The Cessna 150 and 172 are similar in many ways, especially when it comes to the general configuration of each plane with their high braced wing, twin forward-hinged doors, tricycle, same flight-control surface arrangement, tricycle landing gear with steerable nose wheel, and fuel tanks in the wings.
There are also a few key differences between the 150 and 172, including each plane’s performance, safety, main purpose, and price.
Table of Contents
- Role: Light utility aircraft, basic trainer
- Manufacturer: Cessna
- First flight: September 12, 1957
- Introduction: 1956
- Produced: 1958–1977
- Number built: 23,839
- Crew: one
- Capacity: one passenger (plus two children not exceeding 120 lb (54 kg) on optional bench seat in baggage space)
- Length: 23 ft 11 in (7.29 m)
- Wingspan: 33 ft 2 in (10.11 m)
- Height: 8 ft 6 in (2.59 m)
- Wing area: 160 sq ft (15 m2)
- Airfoil: NACA 2412
- Empty weight: 1,122 lb (509 kg)
- Max takeoff weight: 1,600 lb (726 kg)
- Fuel capacity: 22.5 US gal (18.7 imp gal; 85 L) usable internal fuel
- Powerplant: 1 × Continental O-200-A air-cooled horizontally-opposed engine, 100 hp (75 kW)
- Propellers: 2-bladed McCauley metal fixed-pitch propeller, 5 ft 9 in (1.75 m) diameter
- Maximum speed: 109 kn (125 mph, 202 km/h) at sea level
- Cruise speed: 82 kn (94 mph, 152 km/h) at 10,000 ft (3,050 m) (econ cruise)
- Stall speed: 42 kn (48 mph, 78 km/h) (flaps down, power off)
- Never exceed speed: 140 kn (160 mph, 260 km/h)
- Range: 420 nmi (480 mi, 780 km) (econ cruise, standard fuel)
- Service ceiling: 14,000 ft (4,300 m)
- Rate of climb: 670 ft/min (3.4 m/s)
- Take-off run to 50 ft (15 m): 1,385 ft (422 m)
- Landing run from 50 ft (15 m): 1,075 ft (328 m)
- FRA150L Aerobat
- Role: Civil utility aircraft
- Manufacturer: Cessna
- First flight: June 12, 1955
- Introduction: 1956
- Produced: 1956–1986, 1996–present
- Number built: 44,000+
- Crew: 1
- Capacity: 3 passengers
- Length: 27 ft 2 in (8.28 m)
- Wingspan: 36 ft 1 in (11.00 m)
- Height: 9 ft 4 in (2.84 m)
- Wing area: 174 sq ft (16.2 m2)
- Empty weight: 1,970 lb (894 kg)
- Gross weight: 2,450 lb (1,111 kg)
- Fuel capacity: 56 US gallons (212 litres)
- Powerplant: 1 × Lycoming IO-360-L2A four cylinder, horizontally opposed aircraft engine, 160 hp (120 kW)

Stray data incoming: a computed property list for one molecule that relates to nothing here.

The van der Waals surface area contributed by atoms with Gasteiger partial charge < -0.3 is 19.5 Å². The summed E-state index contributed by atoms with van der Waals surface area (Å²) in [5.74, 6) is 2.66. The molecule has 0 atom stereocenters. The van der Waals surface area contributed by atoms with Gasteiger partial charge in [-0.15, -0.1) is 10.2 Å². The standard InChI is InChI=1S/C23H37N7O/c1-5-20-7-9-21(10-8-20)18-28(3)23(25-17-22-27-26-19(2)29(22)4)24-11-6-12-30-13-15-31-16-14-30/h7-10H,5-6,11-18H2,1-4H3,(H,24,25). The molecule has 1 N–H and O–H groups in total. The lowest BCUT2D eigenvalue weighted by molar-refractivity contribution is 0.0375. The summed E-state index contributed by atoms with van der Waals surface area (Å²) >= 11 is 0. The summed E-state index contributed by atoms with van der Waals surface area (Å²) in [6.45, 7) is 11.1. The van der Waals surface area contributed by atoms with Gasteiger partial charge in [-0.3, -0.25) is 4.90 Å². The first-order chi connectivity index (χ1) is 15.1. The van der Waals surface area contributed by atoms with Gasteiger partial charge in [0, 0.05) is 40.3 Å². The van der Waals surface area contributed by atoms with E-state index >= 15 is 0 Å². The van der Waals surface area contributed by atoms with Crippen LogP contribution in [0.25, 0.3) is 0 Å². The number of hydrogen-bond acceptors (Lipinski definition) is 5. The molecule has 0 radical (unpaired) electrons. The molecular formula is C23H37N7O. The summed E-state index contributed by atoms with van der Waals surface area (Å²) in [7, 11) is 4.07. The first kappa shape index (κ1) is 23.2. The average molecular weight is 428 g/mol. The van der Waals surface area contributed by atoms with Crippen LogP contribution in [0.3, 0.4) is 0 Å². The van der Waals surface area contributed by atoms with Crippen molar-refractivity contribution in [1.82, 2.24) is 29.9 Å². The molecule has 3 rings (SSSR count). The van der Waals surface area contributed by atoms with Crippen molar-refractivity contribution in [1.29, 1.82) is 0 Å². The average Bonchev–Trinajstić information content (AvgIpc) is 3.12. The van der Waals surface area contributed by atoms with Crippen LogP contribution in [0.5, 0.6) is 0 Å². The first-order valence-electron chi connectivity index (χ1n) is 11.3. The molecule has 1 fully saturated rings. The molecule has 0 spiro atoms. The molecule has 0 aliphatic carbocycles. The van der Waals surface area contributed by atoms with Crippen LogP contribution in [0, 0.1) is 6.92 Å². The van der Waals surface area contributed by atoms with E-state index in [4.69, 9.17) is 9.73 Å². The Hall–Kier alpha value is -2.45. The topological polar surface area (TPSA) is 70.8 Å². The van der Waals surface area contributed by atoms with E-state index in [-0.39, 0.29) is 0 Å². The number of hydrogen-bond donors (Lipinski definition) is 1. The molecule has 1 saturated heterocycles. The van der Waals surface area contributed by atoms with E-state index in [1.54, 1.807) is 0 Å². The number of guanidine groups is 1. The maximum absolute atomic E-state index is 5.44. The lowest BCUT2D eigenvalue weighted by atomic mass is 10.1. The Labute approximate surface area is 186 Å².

- Propellers: 2-bladed metal, fixed pitch
- Cruise speed: 122 kn (140 mph, 226 km/h)
- Stall speed: 47 kn (54 mph, 87 km/h) (power off, flaps down)
- Never exceed speed: 163 kn (188 mph, 302 km/h) (IAS)
- Range: 696 nmi (801 mi, 1,289 km) with 45 minute reserve, 55% power, at 12,000 ft
- Service ceiling: 13,500 ft (4,100 m)
- Rate of climb: 721 ft/min (3.66 m/s)
- Wing loading: 14.1 lb/sq ft (68.6 kg/m2)
- 172 A-S
- 172RG Cutlass
- Reims FR172
- R172K Hawk XP
- Turbo Skyhawk JT-A
- Electric-powered 172 (Non-Production)
Cessna 150 vs 172 Key Differences
Both the Cessna 150 and 172 are used for flight training, but the 150 is the much more popular of the two for this purpose.
While the 172 is used for flight training, especially when it comes to larger individuals looking for a more comfortable experience and for cross-country time building, it is more popular with private plane owners. It makes the perfect plane for a small family with its four-seat capacity.
Unsurprisingly, the Cessna 172 has the better performance of the two, with its higher cruise speed (140 mph vs 94 mph) and better range (696 nautical miles vs. 420 nautical miles).
The 172 is the more stable and heavier aircraft and requires more force to do the same maneuvers. It also holds altitude better and is better suited to rougher, higher winds.
The Cessna 172 is an exceptionally safe plane due to its sturdy and solid construction, excellent restraint systems, predictable and stable flight, and slow landing speed due to its well-equipped flaps.
In fact, the Cessna 172 has the lowest fatality rate in all of general aviation at 0.56 per 100,000 flying hours.
The Cessna 150 is also safe and more or less fares the same as other similarly light aircraft. However, it definitely has a worse safety record than the 172, though this can partly be explained by its main use by beginner pilots.
For the Cessna 150, leading causes of fatalities include loss of control during takeoff and low-altitude maneuvering.
If there’s one word to describe the cockpit of the 150, it would be cramped. The Cessna 150 may be a very popular plane for flight instruction, but it is so cramped that larger students have no choice but learning to fly in the more spacious 172.
Even average-sized students will find that their shoulders will be rubbing with their instructor when in the cockpit. While using a pilot kneeboard can be more down to preference, using one is a must when flying in the 150.
There’s no doubt that learning to fly in the Cessna 150 is cheaper than the 172, especially as even a small difference can soon add up considering that a minimum of 40 hours is required for a private pilot license.
When it comes to buying outright, you can expect to pay between $25,000 and $50,000 for a Cessna 150, and $100,000 – 200,000 for a 172 in similar condition.
Helen Krasner holds a PPL(A), with 15 years experience flying fixed-wing aircraft; a PPL(H), with 13 years experience flying helicopters; and a CPL(H), Helicopter Instructor Rating, with 12 years working as a helicopter instructor.
Helen is an accomplished aviation writer with 12 years of experience, having authored several books and published numerous articles while also serving as the Editor of the BWPA (British Women Pilots Association) newsletter, with her excellent work having been recognized with her nomination of the “Aviation Journalist of the Year” award.
Helen has won the “Dawn to Dusk” International Flying Competition, along with the best all-female competitors, three times with her copilot.